How Is E-Commerce Changing Supply Chain Management?

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Current shifts in consumer buying habits have accelerated the need for companies  to ship directly to their customers door. In 2020, COVID-19 accelerated the charge, as IBM reported: “the pandemic has accelerated the shift away from physical stores to digital shopping by roughly five years.” Though the velocity of e-commerce purchasing has risen ahead of schedule, five years worth of anticipated growth in just over 5 months, global manufacturers, producers and distributors knew this critical change was on the horizon.

How can companies capitalize on the opportunity to sell their products directly to consumers, what are the benefits of selling through e-commerce channels, and what should be considered when shifting to a direct-2-consumer platform:


  • Efficiency in limiting touch points:

By selling directly to their customers door, manufacturers mitigate costs associated with retail fulfillment, including: transportation costs to retailers, sourcing and creating unique SLAs per vendor (Target, Walmart, etc.), lost margin due to wholesale distribution and/or marketplace commissions. Cutting out any additional stops in the product journey to the customer’s door also diminishes product damage and potential brick-and-motor inventory loss.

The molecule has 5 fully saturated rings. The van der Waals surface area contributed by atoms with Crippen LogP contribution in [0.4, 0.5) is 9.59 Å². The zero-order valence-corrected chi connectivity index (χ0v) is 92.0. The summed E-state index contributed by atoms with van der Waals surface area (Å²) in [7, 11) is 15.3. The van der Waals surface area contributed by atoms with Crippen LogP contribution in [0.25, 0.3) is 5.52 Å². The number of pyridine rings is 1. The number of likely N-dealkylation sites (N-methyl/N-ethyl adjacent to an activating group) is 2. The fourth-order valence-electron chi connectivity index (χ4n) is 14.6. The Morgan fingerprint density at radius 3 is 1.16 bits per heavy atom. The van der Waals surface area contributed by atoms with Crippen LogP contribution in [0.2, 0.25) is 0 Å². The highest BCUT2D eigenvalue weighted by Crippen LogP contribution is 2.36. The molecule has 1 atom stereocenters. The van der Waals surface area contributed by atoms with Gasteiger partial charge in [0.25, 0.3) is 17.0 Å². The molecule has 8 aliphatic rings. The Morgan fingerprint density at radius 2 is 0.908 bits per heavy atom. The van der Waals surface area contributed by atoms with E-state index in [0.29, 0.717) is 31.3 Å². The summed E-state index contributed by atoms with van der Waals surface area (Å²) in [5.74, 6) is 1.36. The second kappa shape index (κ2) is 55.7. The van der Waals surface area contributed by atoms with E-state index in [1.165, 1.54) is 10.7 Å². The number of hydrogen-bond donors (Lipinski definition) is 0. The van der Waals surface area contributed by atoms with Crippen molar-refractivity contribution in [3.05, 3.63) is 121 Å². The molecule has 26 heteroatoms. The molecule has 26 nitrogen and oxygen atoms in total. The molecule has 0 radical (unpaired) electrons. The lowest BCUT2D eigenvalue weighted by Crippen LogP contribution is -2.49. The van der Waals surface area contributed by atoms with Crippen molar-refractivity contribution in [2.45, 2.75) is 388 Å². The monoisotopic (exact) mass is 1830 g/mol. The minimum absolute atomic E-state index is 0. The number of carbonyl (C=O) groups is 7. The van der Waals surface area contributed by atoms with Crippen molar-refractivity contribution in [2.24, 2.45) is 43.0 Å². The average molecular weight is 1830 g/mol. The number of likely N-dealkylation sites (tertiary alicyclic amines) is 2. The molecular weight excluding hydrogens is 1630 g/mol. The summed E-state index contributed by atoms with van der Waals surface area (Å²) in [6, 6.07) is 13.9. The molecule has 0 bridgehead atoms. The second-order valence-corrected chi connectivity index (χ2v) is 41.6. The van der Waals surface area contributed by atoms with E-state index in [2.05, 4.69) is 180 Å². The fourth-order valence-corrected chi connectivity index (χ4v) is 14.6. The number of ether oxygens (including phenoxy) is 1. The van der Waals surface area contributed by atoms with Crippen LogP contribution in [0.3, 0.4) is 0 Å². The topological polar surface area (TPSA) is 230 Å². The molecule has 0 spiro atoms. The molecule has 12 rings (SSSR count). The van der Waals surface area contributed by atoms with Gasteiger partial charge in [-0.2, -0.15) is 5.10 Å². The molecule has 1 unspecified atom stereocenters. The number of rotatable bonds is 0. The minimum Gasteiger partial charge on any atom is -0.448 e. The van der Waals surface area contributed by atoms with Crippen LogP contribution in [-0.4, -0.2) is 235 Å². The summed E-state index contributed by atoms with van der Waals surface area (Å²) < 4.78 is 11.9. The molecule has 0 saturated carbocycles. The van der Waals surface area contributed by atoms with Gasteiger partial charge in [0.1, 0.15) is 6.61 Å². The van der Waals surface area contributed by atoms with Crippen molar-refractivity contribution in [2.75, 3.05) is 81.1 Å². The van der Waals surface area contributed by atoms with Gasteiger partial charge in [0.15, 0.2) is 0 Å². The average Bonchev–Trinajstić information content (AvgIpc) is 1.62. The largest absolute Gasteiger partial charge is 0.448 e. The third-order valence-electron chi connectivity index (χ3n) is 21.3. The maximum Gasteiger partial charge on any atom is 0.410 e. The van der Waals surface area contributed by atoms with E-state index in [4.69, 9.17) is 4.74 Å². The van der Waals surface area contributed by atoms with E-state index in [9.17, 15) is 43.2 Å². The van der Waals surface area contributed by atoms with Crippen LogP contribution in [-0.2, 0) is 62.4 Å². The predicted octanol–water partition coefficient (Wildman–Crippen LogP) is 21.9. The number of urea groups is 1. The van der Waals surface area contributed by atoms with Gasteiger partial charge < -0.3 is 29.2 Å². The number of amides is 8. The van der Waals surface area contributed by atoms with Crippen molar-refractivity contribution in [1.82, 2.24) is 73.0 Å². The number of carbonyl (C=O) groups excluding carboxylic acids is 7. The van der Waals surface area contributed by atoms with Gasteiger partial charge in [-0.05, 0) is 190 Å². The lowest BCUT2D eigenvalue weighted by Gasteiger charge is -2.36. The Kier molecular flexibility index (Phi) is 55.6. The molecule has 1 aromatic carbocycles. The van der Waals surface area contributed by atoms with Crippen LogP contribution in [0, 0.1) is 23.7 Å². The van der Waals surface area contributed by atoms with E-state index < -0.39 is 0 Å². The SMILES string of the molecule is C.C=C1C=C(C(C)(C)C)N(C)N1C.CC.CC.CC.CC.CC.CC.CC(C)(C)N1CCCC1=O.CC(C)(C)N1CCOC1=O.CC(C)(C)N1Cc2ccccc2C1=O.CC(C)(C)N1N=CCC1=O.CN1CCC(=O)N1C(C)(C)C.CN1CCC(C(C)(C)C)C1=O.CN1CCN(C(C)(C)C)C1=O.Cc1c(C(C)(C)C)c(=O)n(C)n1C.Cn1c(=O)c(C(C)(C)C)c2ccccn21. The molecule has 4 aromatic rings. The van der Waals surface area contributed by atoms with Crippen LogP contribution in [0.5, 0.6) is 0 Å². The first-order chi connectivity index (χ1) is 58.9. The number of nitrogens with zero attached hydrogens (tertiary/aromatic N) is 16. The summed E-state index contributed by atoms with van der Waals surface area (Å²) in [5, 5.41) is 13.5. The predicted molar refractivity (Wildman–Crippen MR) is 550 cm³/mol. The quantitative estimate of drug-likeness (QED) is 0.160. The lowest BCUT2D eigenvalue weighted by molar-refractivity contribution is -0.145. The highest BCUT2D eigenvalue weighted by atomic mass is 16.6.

• Ideal carriers & direct contracts (retailers no longer handle freight)

Consolidating transportation and door-deliveries to a preferred carrier network (UPS, FedEx, etc.) allows discounted transportation spend overall.

  • Expanded customer base:

Developing a direct-to-consumer distribution model helps you expand your customer footprint into new markets.


  • Facility placement:

Ideally a distribution center or 3PL warehouse should be as close to their  as possible. Understanding where your product is being shipped is just as important as identifying your target customer and their buying habits. Placing your inventory in key locations can save immense amounts of spend on transportation and inventory relocation if executed effectively.

  • Technology requirements:

To execute a successful e-commerce business, technology to support inventory management, digital shopping carts, and financials are often required. There are many options to support these needs, including Shopify, Woo Commerce, and others.

  • Build your own E-commerce platform, or leverage an existing network:

Product manufacturers must choose between building an e-commerce platform of their own with a technology partner mentioned above, or leverage existing networks to sell their products (Amazon FBM, eBay, etc.).

  • Equipment needed (boxes, handling, etc. in a shift from retail fulfillment):

Direct-to-consumer shipments often require special handling and dunnage, which comes at a cost, but this also offers the opportunity for customer labeling, branding, and marketing inserts that can be easier to procure and create on your own than through a 3rd party retailer.

  • Throughput per facility (any ceilings to consider):
  • There are a very large number of companies interested in transitioning (at least a portion of sales) to e-commerce. It is key to confirm that deliveries are executed in a timely manner so whether hiring staff internally, or using a 3rd party warehouse, it is important to understand your anticipated outbound volume and find an internal or external resource that can accommodate all orders efficiently.

The shift in consumers buying habits towards an efficient Direct-2-consumer model isn’t going away any time soon. Building an ideal e-commerce platform for your business will be critical to maintain competitiveness moving forward. Reach out to our team to learn more about building a flexible, effective supply chain.